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All the latest news on Starke Ayres’ vegetable seed varieties, and the success that commercial vegetable seed farmers have achieved using them.

This page will also be updated with new seed variety releases and other commercial seed industry news.


The Benefits of Primed Seed

In the highly competitive environment that is the vegetable industry, uniform seedling emergence and crop uniformity are challenges facing many growers.  In meeting these challenges one of the techniques available to improve uniform crop establishment is the priming of seed.

 

Priming improves the uniformity of germination of seeds and emergence of seedlings.  It is a technique used to speed up the germination process by exposing seed to moisture for a period of time at a specific temperature.  Priming initiates the pre-germinative metabolic processes within a seed (by immersing seed in water), but prevents actual germination by inhibiting radicle emergence.  Following the initial hydration process but before the onset of radicle emergence, the seed is dried again and maintained in this state until the grower is ready to sow the seed. (Remember that primed seed has a shortened life span and is less tolerant of unfavourable storage conditions)

 

When the grower sows the primed seed the result is seeds with an increased germination rate and seedling uniformity compared to non-primed or raw seed.  Priming gives the seed a head start and is used on vegetable seed to increase vigour, germination and uniformity. Uniformity of emergence is of paramount importance to the vegetable grower as a uniform crop ensures a higher cut percentage in the field and consequently better financial returns. Speed and uniformity are the most beneficial effects of priming seed.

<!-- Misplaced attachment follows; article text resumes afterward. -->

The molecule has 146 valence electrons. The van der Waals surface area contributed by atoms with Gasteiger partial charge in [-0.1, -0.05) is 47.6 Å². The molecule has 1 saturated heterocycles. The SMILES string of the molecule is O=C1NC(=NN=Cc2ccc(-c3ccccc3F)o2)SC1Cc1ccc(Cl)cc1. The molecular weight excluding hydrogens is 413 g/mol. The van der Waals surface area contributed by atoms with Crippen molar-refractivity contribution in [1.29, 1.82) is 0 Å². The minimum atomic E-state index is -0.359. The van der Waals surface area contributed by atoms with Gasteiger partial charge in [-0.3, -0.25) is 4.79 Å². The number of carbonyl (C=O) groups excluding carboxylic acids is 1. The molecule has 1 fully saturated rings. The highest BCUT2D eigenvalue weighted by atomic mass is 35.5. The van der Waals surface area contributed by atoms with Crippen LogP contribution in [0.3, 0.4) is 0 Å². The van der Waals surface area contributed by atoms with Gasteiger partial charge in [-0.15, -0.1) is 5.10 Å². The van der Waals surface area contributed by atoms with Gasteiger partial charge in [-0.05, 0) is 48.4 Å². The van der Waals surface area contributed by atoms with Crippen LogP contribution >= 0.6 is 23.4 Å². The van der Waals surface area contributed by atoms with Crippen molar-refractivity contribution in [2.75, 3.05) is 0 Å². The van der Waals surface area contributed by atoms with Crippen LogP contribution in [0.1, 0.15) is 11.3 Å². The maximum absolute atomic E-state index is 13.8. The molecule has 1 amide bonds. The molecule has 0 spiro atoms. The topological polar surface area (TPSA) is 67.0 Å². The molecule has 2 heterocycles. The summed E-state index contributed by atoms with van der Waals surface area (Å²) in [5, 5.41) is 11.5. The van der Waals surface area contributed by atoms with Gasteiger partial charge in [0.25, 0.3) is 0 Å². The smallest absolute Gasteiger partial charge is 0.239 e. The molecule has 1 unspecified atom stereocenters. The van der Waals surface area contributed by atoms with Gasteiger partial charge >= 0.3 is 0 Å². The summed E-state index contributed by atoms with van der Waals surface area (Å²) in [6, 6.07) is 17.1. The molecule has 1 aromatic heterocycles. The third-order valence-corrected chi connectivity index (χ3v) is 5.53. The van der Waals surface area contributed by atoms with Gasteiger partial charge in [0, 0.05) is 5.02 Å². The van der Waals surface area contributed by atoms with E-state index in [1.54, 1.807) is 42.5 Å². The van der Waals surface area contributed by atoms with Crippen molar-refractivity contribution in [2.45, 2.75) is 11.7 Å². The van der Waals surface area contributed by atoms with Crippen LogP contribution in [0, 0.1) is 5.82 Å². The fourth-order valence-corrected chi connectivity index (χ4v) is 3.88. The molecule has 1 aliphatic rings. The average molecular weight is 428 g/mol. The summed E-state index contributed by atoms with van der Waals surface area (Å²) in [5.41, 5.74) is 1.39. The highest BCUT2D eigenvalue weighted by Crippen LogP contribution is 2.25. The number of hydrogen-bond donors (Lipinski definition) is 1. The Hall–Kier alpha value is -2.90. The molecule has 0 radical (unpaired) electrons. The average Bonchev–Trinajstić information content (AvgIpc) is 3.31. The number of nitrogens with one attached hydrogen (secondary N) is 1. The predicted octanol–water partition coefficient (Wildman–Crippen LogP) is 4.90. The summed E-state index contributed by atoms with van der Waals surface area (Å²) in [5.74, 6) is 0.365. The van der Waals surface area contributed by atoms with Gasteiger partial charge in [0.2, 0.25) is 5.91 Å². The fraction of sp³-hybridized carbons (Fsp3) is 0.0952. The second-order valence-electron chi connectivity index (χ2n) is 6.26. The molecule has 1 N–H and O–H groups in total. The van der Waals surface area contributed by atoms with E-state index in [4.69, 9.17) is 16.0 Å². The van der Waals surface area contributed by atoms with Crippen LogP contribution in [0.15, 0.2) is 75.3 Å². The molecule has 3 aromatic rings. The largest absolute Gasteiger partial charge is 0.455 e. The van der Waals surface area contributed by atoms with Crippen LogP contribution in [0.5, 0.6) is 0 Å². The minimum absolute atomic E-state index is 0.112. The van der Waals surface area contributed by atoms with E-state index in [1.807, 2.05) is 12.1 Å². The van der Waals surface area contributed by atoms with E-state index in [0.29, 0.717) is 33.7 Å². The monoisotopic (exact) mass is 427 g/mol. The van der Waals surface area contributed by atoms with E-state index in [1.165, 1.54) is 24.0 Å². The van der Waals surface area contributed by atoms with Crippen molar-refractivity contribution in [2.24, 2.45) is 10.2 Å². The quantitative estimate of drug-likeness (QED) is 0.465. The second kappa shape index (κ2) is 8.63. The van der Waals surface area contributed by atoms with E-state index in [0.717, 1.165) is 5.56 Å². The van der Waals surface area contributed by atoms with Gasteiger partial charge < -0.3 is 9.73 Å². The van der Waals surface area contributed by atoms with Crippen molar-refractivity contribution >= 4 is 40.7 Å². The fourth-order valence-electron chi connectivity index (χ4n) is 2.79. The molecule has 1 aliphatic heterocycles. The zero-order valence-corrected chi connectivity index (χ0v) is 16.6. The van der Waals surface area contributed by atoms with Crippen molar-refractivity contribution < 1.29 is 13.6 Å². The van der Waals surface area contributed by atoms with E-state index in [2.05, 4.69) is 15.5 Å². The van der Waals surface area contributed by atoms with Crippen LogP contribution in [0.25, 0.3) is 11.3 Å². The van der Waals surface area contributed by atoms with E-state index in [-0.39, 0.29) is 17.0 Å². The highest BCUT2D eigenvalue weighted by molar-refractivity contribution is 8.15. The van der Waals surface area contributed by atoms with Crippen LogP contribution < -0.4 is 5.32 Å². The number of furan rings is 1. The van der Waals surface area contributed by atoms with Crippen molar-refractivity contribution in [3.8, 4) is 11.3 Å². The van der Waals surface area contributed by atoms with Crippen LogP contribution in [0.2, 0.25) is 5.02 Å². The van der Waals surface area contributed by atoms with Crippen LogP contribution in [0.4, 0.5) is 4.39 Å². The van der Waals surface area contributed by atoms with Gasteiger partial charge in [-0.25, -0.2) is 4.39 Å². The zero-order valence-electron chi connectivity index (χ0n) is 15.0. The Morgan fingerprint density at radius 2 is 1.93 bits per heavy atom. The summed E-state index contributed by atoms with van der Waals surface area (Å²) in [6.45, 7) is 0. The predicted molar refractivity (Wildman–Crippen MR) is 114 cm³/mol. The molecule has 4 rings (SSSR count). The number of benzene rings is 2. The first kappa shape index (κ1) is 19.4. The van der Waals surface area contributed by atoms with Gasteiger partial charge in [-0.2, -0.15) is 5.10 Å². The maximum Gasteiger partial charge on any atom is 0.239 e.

Priming also ensures that the seed can germinate over a wider range of temperatures than is normal for a particular seed type.  In lettuce, for example, priming helps overcome thermo-, and phyto- dormancy, allowing growers to sow under conditions where high temperatures would normally cause poor results. 

 

Current hydration protocols include the use of priming agents such as polyethylene glycol. By the use of this and other proprietary salt solutions, water potential in germinating seed is controlled and allows uptake of moisture without allowing onset of the germination process.  Once seed has been primed,  it must be used within a set period of time or else it will rapidly lose viability.  Under the correct storage regime, primed seed can generally last between 3 and 6 months.

 

Starke Ayres has several types of vegetable seed varieties that are available as primed seed and these include several crisp head and speciality lettuce varieties as well as certain pepper varieties. The objective of this is to provide growers with optimal quality seed produced with cutting-edge technology.

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